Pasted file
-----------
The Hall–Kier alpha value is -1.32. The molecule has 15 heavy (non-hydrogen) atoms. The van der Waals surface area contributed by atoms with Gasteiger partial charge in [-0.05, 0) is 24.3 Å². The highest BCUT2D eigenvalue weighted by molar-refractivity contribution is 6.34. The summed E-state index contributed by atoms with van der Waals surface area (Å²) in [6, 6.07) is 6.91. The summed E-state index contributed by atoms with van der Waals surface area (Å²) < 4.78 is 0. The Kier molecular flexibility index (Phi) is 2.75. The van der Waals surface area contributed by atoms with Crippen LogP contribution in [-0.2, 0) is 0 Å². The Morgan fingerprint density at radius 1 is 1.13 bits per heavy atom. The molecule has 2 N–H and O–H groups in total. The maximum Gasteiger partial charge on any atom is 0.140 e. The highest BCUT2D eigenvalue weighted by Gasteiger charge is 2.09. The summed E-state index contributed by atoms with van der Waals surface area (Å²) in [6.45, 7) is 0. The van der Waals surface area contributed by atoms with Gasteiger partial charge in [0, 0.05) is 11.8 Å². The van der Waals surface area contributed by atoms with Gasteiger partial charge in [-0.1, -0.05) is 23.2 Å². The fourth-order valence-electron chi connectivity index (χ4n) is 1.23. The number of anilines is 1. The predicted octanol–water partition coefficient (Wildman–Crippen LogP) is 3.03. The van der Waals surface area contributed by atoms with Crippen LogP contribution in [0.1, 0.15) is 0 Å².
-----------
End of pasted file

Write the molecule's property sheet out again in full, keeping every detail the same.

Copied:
The Hall–Kier alpha value is -1.32. The molecule has 15 heavy (non-hydrogen) atoms. The van der Waals surface area contributed by atoms with Gasteiger partial charge in [-0.05, 0) is 24.3 Å². The highest BCUT2D eigenvalue weighted by molar-refractivity contribution is 6.34. The summed E-state index contributed by atoms with van der Waals surface area (Å²) in [6, 6.07) is 6.91. The summed E-state index contributed by atoms with van der Waals surface area (Å²) < 4.78 is 0. The Kier molecular flexibility index (Phi) is 2.75. The van der Waals surface area contributed by atoms with Crippen LogP contribution in [-0.2, 0) is 0 Å². The Morgan fingerprint density at radius 1 is 1.13 bits per heavy atom. The molecule has 2 N–H and O–H groups in total. The maximum Gasteiger partial charge on any atom is 0.140 e. The highest BCUT2D eigenvalue weighted by Gasteiger charge is 2.09. The summed E-state index contributed by atoms with van der Waals surface area (Å²) in [6.45, 7) is 0. The van der Waals surface area contributed by atoms with Gasteiger partial charge in [0, 0.05) is 11.8 Å². The van der Waals surface area contributed by atoms with Gasteiger partial charge in [-0.1, -0.05) is 23.2 Å². The fourth-order valence-electron chi connectivity index (χ4n) is 1.23. The number of anilines is 1. The predicted octanol–water partition coefficient (Wildman–Crippen LogP) is 3.03. The van der Waals surface area contributed by atoms with Crippen LogP contribution in [0.1, 0.15) is 0 Å².